Love Will Tear Us Apart – Joy Division

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photo © Southampton Old Lady

For Music Monday this week I present a track that moved us from Punk to New Wave (originally labelled post-punk).

Love Will Tear Us Apart (click on title for YouTube video) is a song by English band Joy Division. It was written in August 1979, and first performed in November 1979 when the band were backing the Buzzcocks. Fans, like myself, could relate to sensitive lyrics by Ian Curtis, which reflected the problems in his marriage, as well as his general frame of mind in the time leading up to his tragic suicide in May 1980.

We were shocked. Following new wave sounds remained very dark – everyone seemed to wear black in the early 80s. Ian’s wife Deborah Curtis had the phrase: “Love Will Tear Us Apart” inscribed on Ian’s memorial stone. His stone was stolen and had to be replaced later.

When routine bites hard
And ambitions are low
And resentment rides high
But emotions won’t grow
And we’re changing our ways, taking different roads

Then love, love will tear us apart again
Love, love will tear us apart again

Why is the bedroom so cold?
You’ve turned away on your side
Is my timing that flawed?
Our respect runs so dry
Yet there’s still this appeal
That we’ve kept through our lives

But love, love will tear us apart again
Love, love will tear us apart again

You cry out in your sleep
All my failings exposed
And there’s a taste in my mouth
As desperation takes hold
Just that something so good just can’t function no more

But love, love will tear us apart again
Love, love will tear us apart again

Power Games Mash-up

Tony Blair

House of Cards

In the House of Cards

The road to power is paved with hypocracy and casualties

God deals us different hands

But power without compassion

is the worst kind of evil there is

You may think that…

But I couldn’t possibly comment

 

Michael gove

Macbeth

All Hail! Thane of Cawdor

Fair is foul and foul is fair

Look like the innocent flower,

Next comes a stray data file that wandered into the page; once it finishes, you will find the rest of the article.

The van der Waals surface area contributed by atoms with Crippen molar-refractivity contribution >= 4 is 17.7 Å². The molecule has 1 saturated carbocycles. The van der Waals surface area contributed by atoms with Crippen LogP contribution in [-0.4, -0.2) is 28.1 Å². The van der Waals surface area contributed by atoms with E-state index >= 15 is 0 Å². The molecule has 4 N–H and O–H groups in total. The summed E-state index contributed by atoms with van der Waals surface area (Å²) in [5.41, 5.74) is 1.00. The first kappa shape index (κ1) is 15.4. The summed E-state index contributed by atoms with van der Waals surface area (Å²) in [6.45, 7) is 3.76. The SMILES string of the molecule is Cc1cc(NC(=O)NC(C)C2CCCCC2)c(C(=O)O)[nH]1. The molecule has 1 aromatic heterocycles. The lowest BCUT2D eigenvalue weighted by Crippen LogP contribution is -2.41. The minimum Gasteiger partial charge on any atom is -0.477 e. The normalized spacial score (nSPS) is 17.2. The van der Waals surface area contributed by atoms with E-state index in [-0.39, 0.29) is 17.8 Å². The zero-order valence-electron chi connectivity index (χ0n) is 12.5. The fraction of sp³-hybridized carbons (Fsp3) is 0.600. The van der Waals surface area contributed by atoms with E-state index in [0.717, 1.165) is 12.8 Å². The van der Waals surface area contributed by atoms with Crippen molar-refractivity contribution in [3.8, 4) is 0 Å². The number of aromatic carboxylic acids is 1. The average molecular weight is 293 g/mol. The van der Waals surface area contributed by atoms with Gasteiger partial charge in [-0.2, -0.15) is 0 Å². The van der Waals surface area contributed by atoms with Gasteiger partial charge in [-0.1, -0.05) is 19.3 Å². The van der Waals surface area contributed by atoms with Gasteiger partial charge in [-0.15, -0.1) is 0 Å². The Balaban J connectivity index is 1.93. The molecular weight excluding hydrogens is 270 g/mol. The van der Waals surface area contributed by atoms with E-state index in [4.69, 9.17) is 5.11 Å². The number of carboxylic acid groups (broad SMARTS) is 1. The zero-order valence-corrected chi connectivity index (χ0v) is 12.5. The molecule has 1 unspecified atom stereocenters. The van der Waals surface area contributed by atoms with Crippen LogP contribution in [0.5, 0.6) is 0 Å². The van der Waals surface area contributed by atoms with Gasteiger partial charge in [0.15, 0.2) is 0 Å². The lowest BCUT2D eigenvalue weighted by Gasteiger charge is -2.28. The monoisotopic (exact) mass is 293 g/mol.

But be the serpent under it.

Though Birnam wood be come to Dunsinane

Confusion now has made his masterpiece

Is this a dagger which I see before me?

 

Nigel_Farage

Game of Thrones

Nothing burns like the cold

When you play the game of thrones

you win or lose

There is no middle ground

The greatest fools are ofttimes more clever

than the men who laugh at them

Winter is coming

You Know Nothin' Jon Snow

You know nothing Jon Snow

July 5th 2016 – Southampton Old Lady

 

 

Yan Pei-Ming at CAC Malaga

Last year I visited the CAC Málaga, a contemporary arts centre in the city of Málaga, in southern Spain, not far from the Málaga Centro subway station. I love Málaga for art galleries, from the Museo de Picasso to the new Pompidou Centre. This vibrant city has something for every type of art lover.

In homage to Picasso's self-portrait, Velázquez's Portrait of Pope Innocent X and Goya's The Third of May 1808 - Three large canvases by Yan Pei-Ming at CAC.
In homage to: Picasso’s self-portrait, Velázquez’s Portrait of Pope Innocent X and Goya’s The Third of May 1808 – Three large canvases by Yan Pei-Ming at CAC.

 

The main exhibition was “No Comment” from Yan Pei-Ming.  He is a Chinese painter, born in 1960 in Shanghai, China. Since 1982 he has lived in Dijon, France. He paints epic-sized portraits, the most famous one being of Mao Tse Tung. His large mono-painted canvasses in No Comment had a theme of symbolic paintings by Spanish artists. But as the title suggests there were no word or titles to accompany them. One is left to form their own opinions. Here is a further selection of his work that I took snaps of, with my observations: